Employees are entitled to a one-hour break for every five consecutive hours worked. Employees receive one day off per week, and this is required to be no more than six days apart. If the weekly rest day needs to be postponed or accumulated, both the employee and employer must agree in advance to this arrangement.
Employers must have consent from the employee for any overtime required to be worked. The exceptions are where the nature of the work necessitates continuous performance or where damage may be caused by a stoppage, or it is an urgent matter.
Overtime is limited to 36 hours a week and the rates of payment are:
• 150% of the basic wages for overtime on weekdays
• 300% for overtime on weekends or any overtime on holidays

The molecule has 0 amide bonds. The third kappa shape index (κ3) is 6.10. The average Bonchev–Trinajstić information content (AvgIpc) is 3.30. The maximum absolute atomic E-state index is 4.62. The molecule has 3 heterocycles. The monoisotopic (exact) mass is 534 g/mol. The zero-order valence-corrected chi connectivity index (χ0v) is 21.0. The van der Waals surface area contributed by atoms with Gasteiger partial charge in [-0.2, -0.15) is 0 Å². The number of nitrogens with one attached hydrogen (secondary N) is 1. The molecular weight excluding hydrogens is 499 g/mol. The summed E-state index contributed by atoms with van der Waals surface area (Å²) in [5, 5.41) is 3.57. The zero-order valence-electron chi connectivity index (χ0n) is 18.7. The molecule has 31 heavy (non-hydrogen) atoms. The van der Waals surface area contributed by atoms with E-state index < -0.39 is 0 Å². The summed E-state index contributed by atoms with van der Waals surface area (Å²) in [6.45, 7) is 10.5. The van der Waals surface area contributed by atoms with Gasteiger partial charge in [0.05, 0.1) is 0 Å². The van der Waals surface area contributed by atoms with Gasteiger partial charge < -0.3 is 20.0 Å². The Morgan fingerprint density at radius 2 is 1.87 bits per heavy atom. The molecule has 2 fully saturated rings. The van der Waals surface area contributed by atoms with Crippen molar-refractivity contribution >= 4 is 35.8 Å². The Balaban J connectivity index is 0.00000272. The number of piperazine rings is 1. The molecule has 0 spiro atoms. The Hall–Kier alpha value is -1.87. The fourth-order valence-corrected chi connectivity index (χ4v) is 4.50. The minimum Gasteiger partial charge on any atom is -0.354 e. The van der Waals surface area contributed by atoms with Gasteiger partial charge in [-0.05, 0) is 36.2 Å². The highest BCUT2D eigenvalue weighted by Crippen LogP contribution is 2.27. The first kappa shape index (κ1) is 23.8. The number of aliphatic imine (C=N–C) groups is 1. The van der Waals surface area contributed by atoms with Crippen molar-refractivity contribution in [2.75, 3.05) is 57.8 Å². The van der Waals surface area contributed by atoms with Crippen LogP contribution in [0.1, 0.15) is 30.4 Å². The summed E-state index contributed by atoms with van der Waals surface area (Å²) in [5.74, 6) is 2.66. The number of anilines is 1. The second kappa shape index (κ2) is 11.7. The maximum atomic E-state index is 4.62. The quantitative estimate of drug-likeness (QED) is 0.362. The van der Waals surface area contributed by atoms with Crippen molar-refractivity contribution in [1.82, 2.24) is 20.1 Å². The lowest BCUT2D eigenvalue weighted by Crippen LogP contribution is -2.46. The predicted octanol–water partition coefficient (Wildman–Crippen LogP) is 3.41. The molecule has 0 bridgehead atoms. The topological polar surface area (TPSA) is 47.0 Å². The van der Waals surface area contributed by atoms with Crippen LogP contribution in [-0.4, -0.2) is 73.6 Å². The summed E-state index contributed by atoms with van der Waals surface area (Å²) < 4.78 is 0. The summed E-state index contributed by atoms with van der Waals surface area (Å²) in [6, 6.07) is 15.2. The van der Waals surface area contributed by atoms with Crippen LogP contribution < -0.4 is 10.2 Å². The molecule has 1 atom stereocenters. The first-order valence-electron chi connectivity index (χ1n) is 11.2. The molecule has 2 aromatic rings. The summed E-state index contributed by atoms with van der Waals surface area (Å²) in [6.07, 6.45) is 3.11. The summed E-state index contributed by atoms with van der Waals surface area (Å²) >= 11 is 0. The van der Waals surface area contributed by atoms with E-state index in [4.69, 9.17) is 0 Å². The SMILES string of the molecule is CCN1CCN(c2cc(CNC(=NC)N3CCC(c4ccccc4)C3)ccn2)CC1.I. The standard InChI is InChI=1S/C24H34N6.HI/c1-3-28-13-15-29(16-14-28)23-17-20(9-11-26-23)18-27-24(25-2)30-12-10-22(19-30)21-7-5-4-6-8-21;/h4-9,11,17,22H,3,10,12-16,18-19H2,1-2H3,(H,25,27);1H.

According to Thai legislation, there are two types of wage payments for determining the overtime rate. These may be due to an employee who is required to work on a day when they would have been on vacation or on a national holiday. For monthly wage earners who are entitled to wages on these dates, they will receive 100% of their normal hourly rate. For an employee who is not entitled to receive payment on holiday leave or annual vacation day (daily wage earners), should be remunerated 200% of the normal hourly rate.
2022 National Holidays
Thailand officially observes 13 public holidays each year. The approved holidays should be published by the employer by 1 December for the following year commencing 1 January. The complete list of public holidays is provided at Table 1. If a holiday falls on a weekend or an employee’s weekly rest day, the employee generally receives the following weekday off. An employer may provide additional public holidays to employees. This would be communicated in advance to the employees in writing.